Now that any poor soul with access to an Internet cafe can post an idea, an article or an entire book to an inexpensive Web site instantaneously accessible to millions of individuals worldwide, now that print on demand places the means of production back in the hands of the beleaguered literary worker, now that blogs break news more effectively than conventional ink-and-paper journalism, forecasts concerning the demise of publishing as we know it are almost too common to track.
But there is one argument—one glittering, sacrosanct argument— that we who love books and magazines cling to like baby monkeys grasping at their mothers’ chest fur. That glittering argument goes something like this:
Established print media, including literary magazines like the one you are reading right now and a handful of venerable New York book houses, will remain essential because readers will always need gatekeepers—that is, editors—-to separate the wheat from the chaff.
Or as my friend Matt says, “Someone’s gotta wade through all the crap, and it ain’t gonna be me.”
I rather like that argument—and my editor really likes that argument—but said argument is growing less plausible by the day. The new generation of “content” consumers—young adults, the ones who will determine what our world looks like in 2025—finds the idea of discerning gatekeepers about as useful as a 1950s sex-education primer.
Who has time to wade through all of that crap? Apparently, 23.5 million people have the time.
If you haven’t heard of YouTube, you are either woefully out of touch or not paying attention. Maybe both.
Let me explain: Once upon a time, Hollywood executives ruled the rarified worlds of film and television distribution. What these sleek and supernaturally tanned beings did all day—well, other than having fat suctioned out of their chins and picking anorexically at $60 salads—was to sort through millions of possible scripts and pilots to determine what might horrify, amaze or amuse us. They would audition, envision, commission, green light and red light into the wee California hours, eventually determining what we would or would not see.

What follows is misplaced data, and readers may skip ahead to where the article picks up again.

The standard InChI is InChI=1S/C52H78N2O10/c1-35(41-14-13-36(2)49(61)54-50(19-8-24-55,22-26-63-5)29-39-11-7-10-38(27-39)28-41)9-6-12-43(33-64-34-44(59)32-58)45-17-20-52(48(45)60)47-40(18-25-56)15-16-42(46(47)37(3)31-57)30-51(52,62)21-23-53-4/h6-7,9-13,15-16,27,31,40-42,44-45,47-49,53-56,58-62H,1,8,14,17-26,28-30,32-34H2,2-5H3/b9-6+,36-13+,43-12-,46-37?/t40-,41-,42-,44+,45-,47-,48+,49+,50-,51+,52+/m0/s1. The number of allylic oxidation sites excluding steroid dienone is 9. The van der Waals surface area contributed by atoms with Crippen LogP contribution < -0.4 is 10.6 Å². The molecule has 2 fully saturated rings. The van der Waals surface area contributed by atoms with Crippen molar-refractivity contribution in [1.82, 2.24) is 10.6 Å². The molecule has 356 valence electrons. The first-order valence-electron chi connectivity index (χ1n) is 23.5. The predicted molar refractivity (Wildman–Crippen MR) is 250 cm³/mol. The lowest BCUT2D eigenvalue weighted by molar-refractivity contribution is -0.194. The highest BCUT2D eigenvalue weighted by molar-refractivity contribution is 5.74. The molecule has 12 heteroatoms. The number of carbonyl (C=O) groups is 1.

That was then, however, and this is now. Today, YouTube, a video-sharing site on the Internet, allows anyone—even un-agented, non-Hollywood nobodies—to upload a video and make it universally available. The uploaded video might be a one-woman show, a prank caught on tape, an amateur music performance, the hanging of a dictator or shots of your cat chasing his tail.
Within moments of the upload, anyone—even, for instance, a network executive squandering a few moments between Bikram yoga workouts—can go to YouTube, click a link and watch that video. For free.
That executive, if horrified, amazed or amused, can e-mail thousands of friends, or strangers, and send them to watch the same video. For free.
It all sounds like a silly waste of time, doesn’t it?
Except that YouTube pulls in close to 23.5 million unique visitors each month, and the average visitor spends 28 minutes watching the oddball footage. Last year, media monolith Google acquired YouTube from its two 20-something founders for a neat $1.65 billion.